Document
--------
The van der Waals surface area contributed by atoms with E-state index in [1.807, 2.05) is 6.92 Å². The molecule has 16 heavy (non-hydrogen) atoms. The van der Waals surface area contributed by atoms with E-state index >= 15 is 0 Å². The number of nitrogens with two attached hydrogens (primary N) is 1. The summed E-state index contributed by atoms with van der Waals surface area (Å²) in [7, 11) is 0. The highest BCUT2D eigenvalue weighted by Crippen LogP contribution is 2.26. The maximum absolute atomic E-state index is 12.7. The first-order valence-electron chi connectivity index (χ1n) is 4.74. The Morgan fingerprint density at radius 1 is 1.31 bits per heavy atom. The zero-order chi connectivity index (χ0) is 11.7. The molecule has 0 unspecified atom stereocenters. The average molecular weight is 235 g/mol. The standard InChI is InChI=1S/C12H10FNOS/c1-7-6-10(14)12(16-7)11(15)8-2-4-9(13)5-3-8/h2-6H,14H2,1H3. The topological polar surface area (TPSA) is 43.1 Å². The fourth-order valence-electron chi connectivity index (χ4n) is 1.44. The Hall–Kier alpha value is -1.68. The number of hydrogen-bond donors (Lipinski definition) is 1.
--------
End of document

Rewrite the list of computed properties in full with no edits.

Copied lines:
The van der Waals surface area contributed by atoms with E-state index in [1.807, 2.05) is 6.92 Å². The molecule has 16 heavy (non-hydrogen) atoms. The van der Waals surface area contributed by atoms with E-state index >= 15 is 0 Å². The number of nitrogens with two attached hydrogens (primary N) is 1. The summed E-state index contributed by atoms with van der Waals surface area (Å²) in [7, 11) is 0. The highest BCUT2D eigenvalue weighted by Crippen LogP contribution is 2.26. The maximum absolute atomic E-state index is 12.7. The first-order valence-electron chi connectivity index (χ1n) is 4.74. The Morgan fingerprint density at radius 1 is 1.31 bits per heavy atom. The zero-order chi connectivity index (χ0) is 11.7. The molecule has 0 unspecified atom stereocenters. The average molecular weight is 235 g/mol. The standard InChI is InChI=1S/C12H10FNOS/c1-7-6-10(14)12(16-7)11(15)8-2-4-9(13)5-3-8/h2-6H,14H2,1H3. The topological polar surface area (TPSA) is 43.1 Å². The fourth-order valence-electron chi connectivity index (χ4n) is 1.44. The Hall–Kier alpha value is -1.68. The number of hydrogen-bond donors (Lipinski definition) is 1.